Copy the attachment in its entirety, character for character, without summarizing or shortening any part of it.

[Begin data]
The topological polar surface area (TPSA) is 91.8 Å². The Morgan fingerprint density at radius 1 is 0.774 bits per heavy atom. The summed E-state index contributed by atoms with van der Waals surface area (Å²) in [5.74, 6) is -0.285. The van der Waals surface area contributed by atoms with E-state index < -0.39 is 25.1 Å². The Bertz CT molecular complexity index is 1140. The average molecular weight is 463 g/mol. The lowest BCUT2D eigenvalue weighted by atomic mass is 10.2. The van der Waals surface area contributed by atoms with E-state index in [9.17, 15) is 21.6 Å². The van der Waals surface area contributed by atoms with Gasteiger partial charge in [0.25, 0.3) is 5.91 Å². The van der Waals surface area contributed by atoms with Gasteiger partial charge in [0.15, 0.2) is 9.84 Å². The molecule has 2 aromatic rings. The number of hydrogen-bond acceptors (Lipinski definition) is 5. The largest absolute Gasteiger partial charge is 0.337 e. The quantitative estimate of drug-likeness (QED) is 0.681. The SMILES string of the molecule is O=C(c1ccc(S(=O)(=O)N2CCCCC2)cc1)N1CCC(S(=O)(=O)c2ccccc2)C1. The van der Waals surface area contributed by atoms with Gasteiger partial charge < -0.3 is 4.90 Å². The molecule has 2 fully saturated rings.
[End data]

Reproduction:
The topological polar surface area (TPSA) is 91.8 Å². The Morgan fingerprint density at radius 1 is 0.774 bits per heavy atom. The summed E-state index contributed by atoms with van der Waals surface area (Å²) in [5.74, 6) is -0.285. The van der Waals surface area contributed by atoms with E-state index < -0.39 is 25.1 Å². The Bertz CT molecular complexity index is 1140. The average molecular weight is 463 g/mol. The lowest BCUT2D eigenvalue weighted by atomic mass is 10.2. The van der Waals surface area contributed by atoms with E-state index in [9.17, 15) is 21.6 Å². The van der Waals surface area contributed by atoms with Gasteiger partial charge in [0.25, 0.3) is 5.91 Å². The van der Waals surface area contributed by atoms with Gasteiger partial charge in [0.15, 0.2) is 9.84 Å². The molecule has 2 aromatic rings. The number of hydrogen-bond acceptors (Lipinski definition) is 5. The largest absolute Gasteiger partial charge is 0.337 e. The quantitative estimate of drug-likeness (QED) is 0.681. The SMILES string of the molecule is O=C(c1ccc(S(=O)(=O)N2CCCCC2)cc1)N1CCC(S(=O)(=O)c2ccccc2)C1. The van der Waals surface area contributed by atoms with Gasteiger partial charge < -0.3 is 4.90 Å². The molecule has 2 fully saturated rings.